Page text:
A Franklin Municipal Court lawsuit involving Cora Bell of Carlisle is the basis for an Ohio Supreme Court review of the “necessaries law” used to decide how much surviving spouses should have to pay for care of loved ones who have died.

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The Ohio Supreme Court ruled Wednesday in favor of Cora Bell in a lawsuit filed in June 2015 against her in Franklin Municipal Court about an unpaid $1,678 nursing home bill for her husband’s care.

Bell’s lawyer, Miriam Sheline, said the decision could help other spouses in Ohio already dealing with grief over the loss of the loss of a loved one.

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“They are dealing with lots of trauma and grief, and they get hit with this huge bill,” said Sheline, a lawyer with Pro Seniors, Cincinnati-based non-profit.

Sheline was joined in the case by the Legal Aid Society of Columbus, Advocates for Basic Legal Equality in Toledo, Southeastern Ohio Legal Services, Community Legal Aid Services in Akron and the Legal Aid Society of Cleveland.

Their brief noted Congress and the Ohio General Assembly “have come to recognize that the illness or death of a spouse has devastating financial consequences on a healthy spouse.

“Because spouses – particularly elderly women – are reliant on the income and assets of their partner, the poverty rates of widows are much higher than married women,” the brief added. “Both federal and state laws have been passed to aid spouses with a sick or deceased partner.”

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On Wednesday, the state’s high court ruled 5-2 that a Carlisle nursing home was required to file a claim with the estate of Robert Bell before it could pursue payment for his care from his widow, under Ohio’s “necessaries statute.”

In the majority opinion, Justice Judith L. French explained the law “directs a spouse to care for the other if the spouse is unable to do so. Because the nursing home did not attempt to find out if Robert Bell, through his estate, was able to pay the bill, it could not pursue Cora Sue Bell for payment,” according to a press release from the court.

Chief Justice Maureen O’Connor and Justices Terrence O’Donnell, Sharon L. Kennedy and Mary DeGenaro joined Justice French’s opinion.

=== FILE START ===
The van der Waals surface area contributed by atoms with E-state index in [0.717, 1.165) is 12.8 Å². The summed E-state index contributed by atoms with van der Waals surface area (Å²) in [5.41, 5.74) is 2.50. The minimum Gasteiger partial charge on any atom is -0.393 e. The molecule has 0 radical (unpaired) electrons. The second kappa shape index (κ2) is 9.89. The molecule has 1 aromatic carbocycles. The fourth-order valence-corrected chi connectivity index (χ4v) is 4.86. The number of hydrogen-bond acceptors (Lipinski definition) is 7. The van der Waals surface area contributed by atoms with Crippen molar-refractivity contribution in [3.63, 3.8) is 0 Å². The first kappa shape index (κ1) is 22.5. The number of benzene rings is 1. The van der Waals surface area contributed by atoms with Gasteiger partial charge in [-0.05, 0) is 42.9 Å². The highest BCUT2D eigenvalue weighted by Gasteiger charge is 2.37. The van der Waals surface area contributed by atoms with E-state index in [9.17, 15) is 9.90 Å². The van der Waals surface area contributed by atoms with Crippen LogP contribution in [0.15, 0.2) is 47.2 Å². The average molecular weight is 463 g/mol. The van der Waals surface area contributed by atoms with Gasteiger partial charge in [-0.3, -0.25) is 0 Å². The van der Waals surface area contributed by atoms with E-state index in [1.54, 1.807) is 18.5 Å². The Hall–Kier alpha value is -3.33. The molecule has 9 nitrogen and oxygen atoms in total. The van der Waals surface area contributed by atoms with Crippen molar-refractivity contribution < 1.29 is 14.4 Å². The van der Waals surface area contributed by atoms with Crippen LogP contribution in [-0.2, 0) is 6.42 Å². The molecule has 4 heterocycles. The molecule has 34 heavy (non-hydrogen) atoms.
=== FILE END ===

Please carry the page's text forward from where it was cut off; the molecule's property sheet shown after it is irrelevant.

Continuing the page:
In a dissenting opinion, Justice Patrick DeWine wrote “that the plain language of the necessaries statute does not require that a creditor first pursue payment from the spouse’s estate,” according to the release.

Justice Patrick F. Fischer also dissented without a written opinion.

“Unfortunately for Embassy, the six-month deadline to present its claim to Robert’s estate expired three days earlier, on November 22, 2014. By that date no estate had been opened for Robert, and Embassy could have but did not seek appointment of an estate administrator,” French wrote.

This was a key point in Sheline’s appeal.

Sheline had urged the state’s high court to reject Embassy Healthcare’s claim because it failed to file against Robert Bell’s estate within the six-month statute of limitations.

“They instead waited a year and then sued the widow directly,” Sheline said in July, adding this was the first time a nursing home had appealed a decision on this issue.

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Lawyers for Beachwood-based nursing-home provider Embassy Healthcare wanted the court to agree with the state’s 12th District Court of Appeals that Bell should have to pay according to protections set out in “the state’s ‘necessaries’ statute, which defines certain obligations spouses have to each other,” Kathleen Maloney of Court News Ohio, a service of the Ohio Supreme Court, wrote in a summary of the case.

Robert Bell moved into Carlisle Manor in January 2014 and died there in May. Embassy billed Bell in November 2014.

Rather than pay the bill, Bell called Pro Seniors hotline, as more than 100 people have with similar problems in the past two years, according to Sheline.

Franklin Municipal Court Judge Rupert Ruppert ruled in Bell’s favor, and Embassy — which lists 21 facilities in Ohio on its website — appealed to the Middletown-based appeals court. On July 28, 2017, Bell appealed the 12th District’s decision to the Ohio Supreme Court.

The 12th District ruling put many surviving spouses in a difficult spot, according to Sheline.

“The spouse has to come into court and prove they are unable to pay the bill. If they are unable to pay the bill, they can’t afford an attorney to prove they are unable to pay the bill,” she said in July.

On Wednesday, Friedlander declined to comment.

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